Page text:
Mortgage "Recasting" vs. Refinancing

Man researching recasting versus refinancing

Homeowners have a lot to consider financially and saving money is usually towards the top of the list. Luckily, there are several options available when refinancing a mortgage but the key is picking the most effective option that best fits your financial needs. If you’re considering refinancing your mortgage, the choice really boils down to choosing between “recasting” or “refinancing” a mortgage. Both can lower your monthly mortgage payment and help you save money in interest costs, but there are benefits and drawbacks of each.

Let’s break down the differences of each to help you understand how they work and which might make sense for your situation.

What is a mortgage recasting?

Recasting, also known as re-amortization, happens when you pay down a significant portion of your home loan and decide to “recast” your existing loan. This involves a new loan term length but not a “new loan” or loan type as with a traditional mortgage refinance. The lender will recalculate your monthly payments based on your existing balance but your mortgage will be re-amortized back to the new chosen loan term. All this means is that your mortgage lender will update the terms to reflect the new monthly payments based on the new and lower principal balance.This enables you to continue to make payments to the same lender but you’ll owe less and pay less each month over the remaining life of the loan.

What is a mortgage refinancing?

Refinancing  happens when you get a brand new loan and use it to pay off your existing loan. How? Your new lender makes a payment directly to your old lender, and you start making payments to your new lender with a better interest rate ideally since the mortgage loan is much smaller now. Similar to recasting, you’re paying a lower mortgage payment and saving more money in interest as a result. Refinancing can also help drop your private mortgage insurance and lower your loan term.

Recasting Pros and Cons

The main advantage recasting has over refinancing is ease.

To “recast” your loan, you don’t need to qualify in the same way you would for a new loan. This means less paperwork and requirements. You don’t need to provide proof of income, document your assets, or make sure your credit score is the highest it can be. The beauty of recasting is that you already have the loan and you’re just asking for a recalculation of the amortization schedule. This makes recasting the ideal choice for homeowners that are self-employed or have less than perfect credit for example. Please note that when you recast, your lender only changes your loan amount so factors like the interest rate or term of the loan remain the same. Also, recasting fees are usually lower than standard mortgage refinancing so you may not need to figure out a breakeven point or it may be minimal.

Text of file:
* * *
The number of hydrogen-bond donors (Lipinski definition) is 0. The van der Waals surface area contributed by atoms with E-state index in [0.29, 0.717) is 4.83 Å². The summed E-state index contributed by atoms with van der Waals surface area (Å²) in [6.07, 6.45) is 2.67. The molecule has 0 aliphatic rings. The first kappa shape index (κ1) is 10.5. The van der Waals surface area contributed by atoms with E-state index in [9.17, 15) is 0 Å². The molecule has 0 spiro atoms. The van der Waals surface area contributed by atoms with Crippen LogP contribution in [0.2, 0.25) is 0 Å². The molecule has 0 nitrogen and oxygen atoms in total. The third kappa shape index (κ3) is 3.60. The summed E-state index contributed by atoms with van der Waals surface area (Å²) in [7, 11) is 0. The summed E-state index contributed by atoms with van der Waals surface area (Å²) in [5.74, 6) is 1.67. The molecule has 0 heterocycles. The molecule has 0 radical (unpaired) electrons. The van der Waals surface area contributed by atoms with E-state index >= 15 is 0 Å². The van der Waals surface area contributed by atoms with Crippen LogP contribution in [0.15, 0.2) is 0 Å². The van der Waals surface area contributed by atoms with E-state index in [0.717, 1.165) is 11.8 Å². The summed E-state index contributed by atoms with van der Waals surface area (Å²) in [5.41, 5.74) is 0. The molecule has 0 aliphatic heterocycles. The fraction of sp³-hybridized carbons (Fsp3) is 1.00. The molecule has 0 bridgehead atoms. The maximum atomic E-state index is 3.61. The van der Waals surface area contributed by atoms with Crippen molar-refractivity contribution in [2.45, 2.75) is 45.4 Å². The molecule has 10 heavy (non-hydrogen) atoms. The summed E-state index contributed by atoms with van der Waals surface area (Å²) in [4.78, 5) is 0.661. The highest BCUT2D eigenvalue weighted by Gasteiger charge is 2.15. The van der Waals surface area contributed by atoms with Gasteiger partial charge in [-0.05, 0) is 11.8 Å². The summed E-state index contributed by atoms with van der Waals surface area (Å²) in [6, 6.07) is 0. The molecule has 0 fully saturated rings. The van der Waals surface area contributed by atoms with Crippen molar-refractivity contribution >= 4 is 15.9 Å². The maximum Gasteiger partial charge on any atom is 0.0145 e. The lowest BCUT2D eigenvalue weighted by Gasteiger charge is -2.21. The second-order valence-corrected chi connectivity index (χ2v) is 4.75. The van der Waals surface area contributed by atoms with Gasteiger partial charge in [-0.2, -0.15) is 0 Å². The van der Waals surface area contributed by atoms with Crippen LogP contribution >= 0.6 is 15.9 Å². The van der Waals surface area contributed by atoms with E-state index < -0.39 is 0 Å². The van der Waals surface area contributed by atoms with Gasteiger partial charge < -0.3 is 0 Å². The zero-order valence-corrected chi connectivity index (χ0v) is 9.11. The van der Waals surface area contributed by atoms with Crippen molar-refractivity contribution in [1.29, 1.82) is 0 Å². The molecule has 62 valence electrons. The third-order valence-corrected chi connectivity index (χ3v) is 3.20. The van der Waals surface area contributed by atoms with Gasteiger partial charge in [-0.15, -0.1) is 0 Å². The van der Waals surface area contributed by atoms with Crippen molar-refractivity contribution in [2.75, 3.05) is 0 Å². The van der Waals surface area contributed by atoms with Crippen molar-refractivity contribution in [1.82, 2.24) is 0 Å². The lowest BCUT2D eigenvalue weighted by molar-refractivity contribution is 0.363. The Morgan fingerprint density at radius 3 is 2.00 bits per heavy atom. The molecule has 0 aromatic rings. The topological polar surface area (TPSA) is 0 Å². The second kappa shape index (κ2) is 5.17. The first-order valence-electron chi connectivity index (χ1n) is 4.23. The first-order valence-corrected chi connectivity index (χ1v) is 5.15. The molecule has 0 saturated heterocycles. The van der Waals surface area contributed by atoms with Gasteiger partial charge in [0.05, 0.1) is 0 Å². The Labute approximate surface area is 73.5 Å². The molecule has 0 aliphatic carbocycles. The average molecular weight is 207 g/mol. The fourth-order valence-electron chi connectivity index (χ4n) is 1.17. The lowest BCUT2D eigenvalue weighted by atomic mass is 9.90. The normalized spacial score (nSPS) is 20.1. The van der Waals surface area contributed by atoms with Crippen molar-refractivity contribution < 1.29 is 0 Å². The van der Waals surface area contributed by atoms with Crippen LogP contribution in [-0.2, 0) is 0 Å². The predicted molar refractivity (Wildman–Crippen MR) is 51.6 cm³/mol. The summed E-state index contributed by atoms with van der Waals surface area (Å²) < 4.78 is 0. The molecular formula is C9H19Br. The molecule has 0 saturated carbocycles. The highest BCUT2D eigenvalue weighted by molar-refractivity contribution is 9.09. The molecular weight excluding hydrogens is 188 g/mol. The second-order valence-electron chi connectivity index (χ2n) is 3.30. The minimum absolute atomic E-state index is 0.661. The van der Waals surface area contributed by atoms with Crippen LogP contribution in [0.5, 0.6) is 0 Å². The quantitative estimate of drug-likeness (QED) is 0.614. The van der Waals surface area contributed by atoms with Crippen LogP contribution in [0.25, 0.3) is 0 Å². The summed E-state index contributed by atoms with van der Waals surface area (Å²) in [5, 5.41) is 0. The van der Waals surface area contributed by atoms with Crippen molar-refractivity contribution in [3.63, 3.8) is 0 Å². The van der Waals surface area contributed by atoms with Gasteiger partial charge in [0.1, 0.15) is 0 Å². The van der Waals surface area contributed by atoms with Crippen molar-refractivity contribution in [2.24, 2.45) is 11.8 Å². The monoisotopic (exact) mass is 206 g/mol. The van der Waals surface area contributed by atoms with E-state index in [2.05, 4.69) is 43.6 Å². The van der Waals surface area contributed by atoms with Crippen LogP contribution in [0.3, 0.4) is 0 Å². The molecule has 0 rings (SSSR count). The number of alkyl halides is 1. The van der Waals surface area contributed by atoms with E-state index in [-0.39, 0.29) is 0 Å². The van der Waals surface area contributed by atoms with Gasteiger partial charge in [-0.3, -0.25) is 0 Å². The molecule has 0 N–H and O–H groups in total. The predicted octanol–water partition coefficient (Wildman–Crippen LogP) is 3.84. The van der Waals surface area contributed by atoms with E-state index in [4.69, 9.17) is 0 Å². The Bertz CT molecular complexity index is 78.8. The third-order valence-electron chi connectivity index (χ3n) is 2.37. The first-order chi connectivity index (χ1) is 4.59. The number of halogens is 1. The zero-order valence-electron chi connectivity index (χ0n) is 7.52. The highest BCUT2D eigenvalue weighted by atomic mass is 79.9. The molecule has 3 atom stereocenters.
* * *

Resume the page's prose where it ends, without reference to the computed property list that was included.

Refinancing Pros and Cons

The main advantage refinancing has over recasting is personalization.

With a refinance you can lower your monthly payment, potentially get a lower interest rate, and customize your loan. You’re getting a brand new loan that you can structure to fit your needs whether you want a different term or cash out refinance to pay off debt. However, a brand new loan could end up costing you more than a recast. Don’t automatically expect a lower interest rate if you refinance so be mindful of your timing and the new structured term. There are also closing costs and fees that come with a refinance. Unlike most lenders, American Financing is more than willing to work with borrowers to lower costs and fees. Lastly, expect to go through the entire mortgage process again since you’re applying for a new loan. This means providing pay stubs, W-2’s, assets, debts, a great credit score, etc.

Which one makes sense for you?

Not all mortgages qualify for recasting; some types of loans, like FHA loans and VA loans, can’t be recast. Recasting is more straightforward because it requires only a lump sum of money in exchange for adjusting the amortization and lowering monthly payments. You won’t be able to get a lower interest rate or change the loan term like you would with a refinance on the other hand. Again, the main catch is that you’ll need a substantial amount of money when doing a large principal reduction so use a mortgage payment calculator to see if recasting is a good idea.

Should you refinance your mortgage? It depends on several factors so there isn’t a simple answer and should be considered carefully. If you’re currently paying off a large home loan or a substantial amount of debt, then refinancing your mortgage can make all the difference. Take into account outside factors as well like the new chairman of the Federal Reserve and incremental rate increases in the market.

But all things considered, there are many things to consider when it comes to recasting or refinancing an existing mortgage. Financial circumstances differ from person to person, but the need to make an informed decision is constant. Work with the salary-based mortgage consultants at American Financing to help you make the right decision. We provide recast and refinance services. But what sets us apart from other mortgage lenders, is our dedication to our customers.